The third plan, which I’m still contemplating, is working for the private sector. Now I have more of a network with people in large companies and even multinational companies in agriculture. If I join a multinational agriculture company, then there is a possibility that I can expand my contribution and benefit farmers across the country, and possibly beyond Indonesia.
Regardless of whichever plan I pursue, I can still target my dream of benefitting farmers since all three will lead to the same purpose.
―How would you describe the Global Leaders for Innovation and Knowledge program in a single word?
“Philosophical.” All of the elements of the program have philosophical aspects to them. That was the first time I realized that all aspects of our lives are based on philosophy: business, politics, engineering, science, etc. This program provides practical knowledge and analysis of current issues and the thinking behind those issues.
―Do you have any message to others interested in applying to the program?
The Global Leaders for Innovation and Knowledge program is an eye-opening opportunity in several ways. Not only does it help you understand and even improve yourself, you’ll also learn a great deal about other people.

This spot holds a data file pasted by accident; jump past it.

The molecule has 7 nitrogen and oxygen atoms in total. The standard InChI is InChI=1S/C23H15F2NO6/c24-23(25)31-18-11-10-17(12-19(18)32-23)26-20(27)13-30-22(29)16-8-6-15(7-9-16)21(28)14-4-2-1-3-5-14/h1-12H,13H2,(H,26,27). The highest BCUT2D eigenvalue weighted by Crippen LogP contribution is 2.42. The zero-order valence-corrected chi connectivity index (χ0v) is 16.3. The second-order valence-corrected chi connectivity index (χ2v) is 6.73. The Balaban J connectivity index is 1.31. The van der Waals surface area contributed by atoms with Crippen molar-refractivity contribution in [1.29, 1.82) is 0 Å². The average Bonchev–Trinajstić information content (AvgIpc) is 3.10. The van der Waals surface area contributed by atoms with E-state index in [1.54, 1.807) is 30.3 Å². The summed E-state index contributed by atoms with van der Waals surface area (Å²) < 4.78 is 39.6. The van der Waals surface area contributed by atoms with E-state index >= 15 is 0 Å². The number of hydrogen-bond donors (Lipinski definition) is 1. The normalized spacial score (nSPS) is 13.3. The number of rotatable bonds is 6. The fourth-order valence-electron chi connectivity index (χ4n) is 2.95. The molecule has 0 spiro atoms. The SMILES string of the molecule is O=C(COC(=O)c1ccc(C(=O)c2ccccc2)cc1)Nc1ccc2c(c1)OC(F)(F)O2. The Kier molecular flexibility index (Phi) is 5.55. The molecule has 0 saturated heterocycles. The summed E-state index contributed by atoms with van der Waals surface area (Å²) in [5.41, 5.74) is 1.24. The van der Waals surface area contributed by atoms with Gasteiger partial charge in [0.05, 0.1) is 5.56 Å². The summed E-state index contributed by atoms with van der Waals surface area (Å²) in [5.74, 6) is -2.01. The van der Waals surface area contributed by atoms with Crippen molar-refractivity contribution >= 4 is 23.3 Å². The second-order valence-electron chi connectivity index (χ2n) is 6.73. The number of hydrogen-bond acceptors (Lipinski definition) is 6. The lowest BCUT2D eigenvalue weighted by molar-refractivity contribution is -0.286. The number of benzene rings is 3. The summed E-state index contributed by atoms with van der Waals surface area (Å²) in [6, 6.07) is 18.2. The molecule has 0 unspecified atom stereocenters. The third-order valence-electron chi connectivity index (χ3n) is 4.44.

Interacting with people from various backgrounds is a meaningful experience and essential for those who desire a global mindset. You can’t say that you have a global perspective unless you have been living with people from many different countries, meeting them from morning until afternoon, and even socializing during the weekends!
The program also encompasses different layers of knowledge from start to finish, spanning different topics like politics, economics, culture, and sociological aspects. It’s precious for someone who wants to expand their education and their career opportunities in the future.
① Summary of what was learned, changes in leadership
Identifying how and where knowledge sharing occurs will help you convey information more efficiently and effectively. A business that only cares about profit will not be sustainable. Finally, it’s essential to manage your expectations as a leader and acknowledge that people have different backgrounds and abilities.
② Scenes or situations to apply what was learned on the program
Knowing how and where Indonesian farmers get their information from or exchange ideas makes it easier for private companies or the government to provide farmers with technology, services, and agriculture products.
③ One-sentence summary of the Global Leaders for Innovation and Knowledge
This program provides practical knowledge and analysis of current issues and the philosophical thinking behind tackling those issues.